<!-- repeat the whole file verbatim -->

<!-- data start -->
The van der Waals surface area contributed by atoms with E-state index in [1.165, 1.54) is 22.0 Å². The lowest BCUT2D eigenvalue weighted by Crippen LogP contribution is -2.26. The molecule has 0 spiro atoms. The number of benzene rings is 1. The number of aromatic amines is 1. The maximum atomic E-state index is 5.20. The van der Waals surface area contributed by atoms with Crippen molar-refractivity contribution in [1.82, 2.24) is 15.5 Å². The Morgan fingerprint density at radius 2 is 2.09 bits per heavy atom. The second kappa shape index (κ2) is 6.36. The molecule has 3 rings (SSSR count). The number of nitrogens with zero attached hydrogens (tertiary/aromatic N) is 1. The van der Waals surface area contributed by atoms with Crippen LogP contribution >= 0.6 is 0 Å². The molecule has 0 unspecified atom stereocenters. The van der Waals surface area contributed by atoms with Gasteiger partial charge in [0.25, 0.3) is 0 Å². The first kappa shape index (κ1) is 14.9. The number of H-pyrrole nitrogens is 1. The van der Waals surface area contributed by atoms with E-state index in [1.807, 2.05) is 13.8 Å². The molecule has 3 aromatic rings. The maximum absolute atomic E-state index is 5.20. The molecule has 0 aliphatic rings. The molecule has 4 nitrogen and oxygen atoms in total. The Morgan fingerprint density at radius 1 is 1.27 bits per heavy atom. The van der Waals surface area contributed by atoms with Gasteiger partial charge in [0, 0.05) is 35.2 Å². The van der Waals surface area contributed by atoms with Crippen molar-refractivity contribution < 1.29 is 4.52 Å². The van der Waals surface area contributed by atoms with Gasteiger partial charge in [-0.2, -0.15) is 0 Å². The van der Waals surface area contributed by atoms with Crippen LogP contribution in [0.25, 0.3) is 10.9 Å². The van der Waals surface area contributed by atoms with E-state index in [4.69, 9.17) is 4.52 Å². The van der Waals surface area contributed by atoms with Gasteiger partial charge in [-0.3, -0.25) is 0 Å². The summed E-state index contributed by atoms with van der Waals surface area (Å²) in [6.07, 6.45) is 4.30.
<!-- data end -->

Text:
The van der Waals surface area contributed by atoms with E-state index in [1.165, 1.54) is 22.0 Å². The lowest BCUT2D eigenvalue weighted by Crippen LogP contribution is -2.26. The molecule has 0 spiro atoms. The number of benzene rings is 1. The number of aromatic amines is 1. The maximum atomic E-state index is 5.20. The van der Waals surface area contributed by atoms with Crippen molar-refractivity contribution in [1.82, 2.24) is 15.5 Å². The Morgan fingerprint density at radius 2 is 2.09 bits per heavy atom. The second kappa shape index (κ2) is 6.36. The molecule has 3 rings (SSSR count). The number of nitrogens with zero attached hydrogens (tertiary/aromatic N) is 1. The van der Waals surface area contributed by atoms with Crippen LogP contribution >= 0.6 is 0 Å². The molecule has 0 unspecified atom stereocenters. The van der Waals surface area contributed by atoms with Gasteiger partial charge in [0.25, 0.3) is 0 Å². The first kappa shape index (κ1) is 14.9. The number of H-pyrrole nitrogens is 1. The van der Waals surface area contributed by atoms with E-state index in [1.807, 2.05) is 13.8 Å². The molecule has 3 aromatic rings. The maximum absolute atomic E-state index is 5.20. The molecule has 0 aliphatic rings. The molecule has 4 nitrogen and oxygen atoms in total. The Morgan fingerprint density at radius 1 is 1.27 bits per heavy atom. The van der Waals surface area contributed by atoms with Gasteiger partial charge in [0, 0.05) is 35.2 Å². The van der Waals surface area contributed by atoms with Crippen molar-refractivity contribution < 1.29 is 4.52 Å². The van der Waals surface area contributed by atoms with Gasteiger partial charge in [-0.2, -0.15) is 0 Å². The van der Waals surface area contributed by atoms with Crippen LogP contribution in [0.25, 0.3) is 10.9 Å². The van der Waals surface area contributed by atoms with E-state index in [4.69, 9.17) is 4.52 Å². The van der Waals surface area contributed by atoms with Gasteiger partial charge in [-0.3, -0.25) is 0 Å². The summed E-state index contributed by atoms with van der Waals surface area (Å²) in [6.07, 6.45) is 4.30.